Essex Wildlife Trust
Abbotts Hall Farm will be closing at 3pm on Christmas Eve and New Year’s Eve.
A 700 acre coastal farm and the head office of Essex Wildlife Trust situated on the Blackwater Estuary. Visitors can see the success of the coastal realignment project and enjoy a fantastic, wildlife packed walk. An exemplar of how to farm commercially and for wildlife.
Abbotts Hall Farm is the head office of Essex Wildlife Trust. It linkes together over 3,000 acres of wildlife rich land along a 25km stretch of Essex Coast. The farm is situated on the Blackwater Estuary, an internationally important area for wildlife. The 700 acres farm shows how sustainable coastal defences can lead to the creation of coastal marshes that are vital for the future of both wildlife and people. This is a working farm where EWT is aiming to show how wildlife can flourish alongside profitable farming.
Coastal Defence and Realignment
Essex Wildlife Trust purchased Abbotts Hall Farm in 1999 and was keen to work with the Environment Agency to try and re-grow new costal marshes on the Essex Coast. The sea wall at Abbotts Hall was in need of repair and Essex Wildlife Trust and the Environment Agency wanted to consider different ways of costal defence which took into account the problems of the sea level rising. There followed 2 years of studies and monitoring, for example looking at the water levels and flows in the Salcott Channel (part of the Blackwater Estuary) to help determine the effects that the breaches would have on the Estuary. These hydrodynamic studies and other research supported the planning application made to Colchester Borough Council, who took into account many views and gave planning consent. Many other comments were also obtained before the realignment of the sea defence was allowed to proceed.
Counter walls were constructed at each end of Abbotts Hall to ensure that neighbours land was not flooded, the 5 breaches were designed and constructed in October 2002. The first big tide flooded about 120 acres of Abbotts Hall Farm in November 2002.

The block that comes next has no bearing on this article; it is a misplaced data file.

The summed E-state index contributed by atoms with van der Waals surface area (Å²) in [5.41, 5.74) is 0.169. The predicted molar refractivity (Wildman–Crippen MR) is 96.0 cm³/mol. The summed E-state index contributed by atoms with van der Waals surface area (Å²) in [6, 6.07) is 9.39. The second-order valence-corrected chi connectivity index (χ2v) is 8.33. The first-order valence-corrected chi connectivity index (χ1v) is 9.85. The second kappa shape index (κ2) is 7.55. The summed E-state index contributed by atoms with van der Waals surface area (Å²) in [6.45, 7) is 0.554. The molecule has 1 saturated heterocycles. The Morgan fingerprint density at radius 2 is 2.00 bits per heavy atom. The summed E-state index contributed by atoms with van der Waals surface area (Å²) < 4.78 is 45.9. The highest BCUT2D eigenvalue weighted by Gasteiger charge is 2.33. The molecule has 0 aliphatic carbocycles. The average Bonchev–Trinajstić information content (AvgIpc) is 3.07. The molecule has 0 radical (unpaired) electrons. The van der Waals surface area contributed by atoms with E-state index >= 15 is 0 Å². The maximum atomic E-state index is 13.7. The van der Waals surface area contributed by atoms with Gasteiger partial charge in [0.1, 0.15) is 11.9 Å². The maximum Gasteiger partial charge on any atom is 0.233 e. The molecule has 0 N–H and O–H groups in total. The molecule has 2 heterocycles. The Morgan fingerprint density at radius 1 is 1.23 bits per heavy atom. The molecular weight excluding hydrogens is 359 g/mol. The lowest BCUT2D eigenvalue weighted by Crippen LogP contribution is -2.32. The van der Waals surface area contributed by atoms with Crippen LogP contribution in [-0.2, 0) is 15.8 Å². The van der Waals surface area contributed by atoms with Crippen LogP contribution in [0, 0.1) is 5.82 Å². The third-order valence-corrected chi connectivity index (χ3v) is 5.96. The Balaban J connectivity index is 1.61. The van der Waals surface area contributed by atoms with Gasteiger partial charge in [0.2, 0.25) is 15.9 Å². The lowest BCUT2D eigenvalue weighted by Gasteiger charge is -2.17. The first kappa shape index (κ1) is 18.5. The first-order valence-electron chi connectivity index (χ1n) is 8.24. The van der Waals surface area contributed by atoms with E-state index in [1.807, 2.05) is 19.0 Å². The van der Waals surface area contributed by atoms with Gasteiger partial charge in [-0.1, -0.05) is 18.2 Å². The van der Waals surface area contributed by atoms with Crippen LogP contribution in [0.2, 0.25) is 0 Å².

The costal marshes of Essex are disappearing very rapidly (up to 60% of these marshes have been eroded by the sea in the last 20 years). The project at Abbotts Hall Farm shows that these marshes can be created on low-lying land behind sea walls. The marshes are internationally important for wildlife, particularly migrating birds, which come in their thousands to the Essex Coast. The project has also shown how important these new marshes are as fish nurseries – Abbotts Hall now has large numbers of young bass, herring and 14 other types of fish feeding in the creeks within the marshes. Abbotts Hall has proved to be an internationally important demonstration site to show what can be achieved and information from this project is being used to help plan new projects across the country. It is not to say that this type of coastal realignment is the right option along the whole of the coastline. It is the right option in some places where an expensive sea defence can be replaced by superb marshland.
Abbotts Hall Farm is a working farm, but there are many footpaths for visitors to enjoy. Essex Wildlife Trust has made changes to the farm, such as improving the farm for wildlife. This has included restoration and creation of hedgerows, the addition of field margins around all fields, restoration and creation of ponds, beetlebank strips through the middle of arable fields and planting woodland on the edges and corners of fields.
The choice of crop species has been changed as some crops support more wildlife and some are more resistant to pests. Essex Wildlife Trust is now producing its own bird seed. Some fields towards the Blackwater Estuary have been established as grazing fields and are often grazed by sheep, but they also offer additional habitats for wildlife to flourish including Skylarks.
A new lake was built, at the time of the coastal realignment and visitors can often see a range of ducks and large numbers of Little Egrets roosting. A good variety of Warblers can be seen around the vegetation at the edges.
A whole range of crops are grown and as visitors walk around the fields, there are signs at the side of the fields to show what is being grown.
There are sereral points on your walk where you can get a vision of the historical landscape. The Great Wigborough Henge is on slightly raised area dn reputed to be the site of a wooden henge or round house. There are eight Red Hills on the site which indicate Iron Age/Roman salt production.
Please take time to enjoy the beautiful gardens at Abbotts Hall, which are lovingly and carefully tended by volunteers.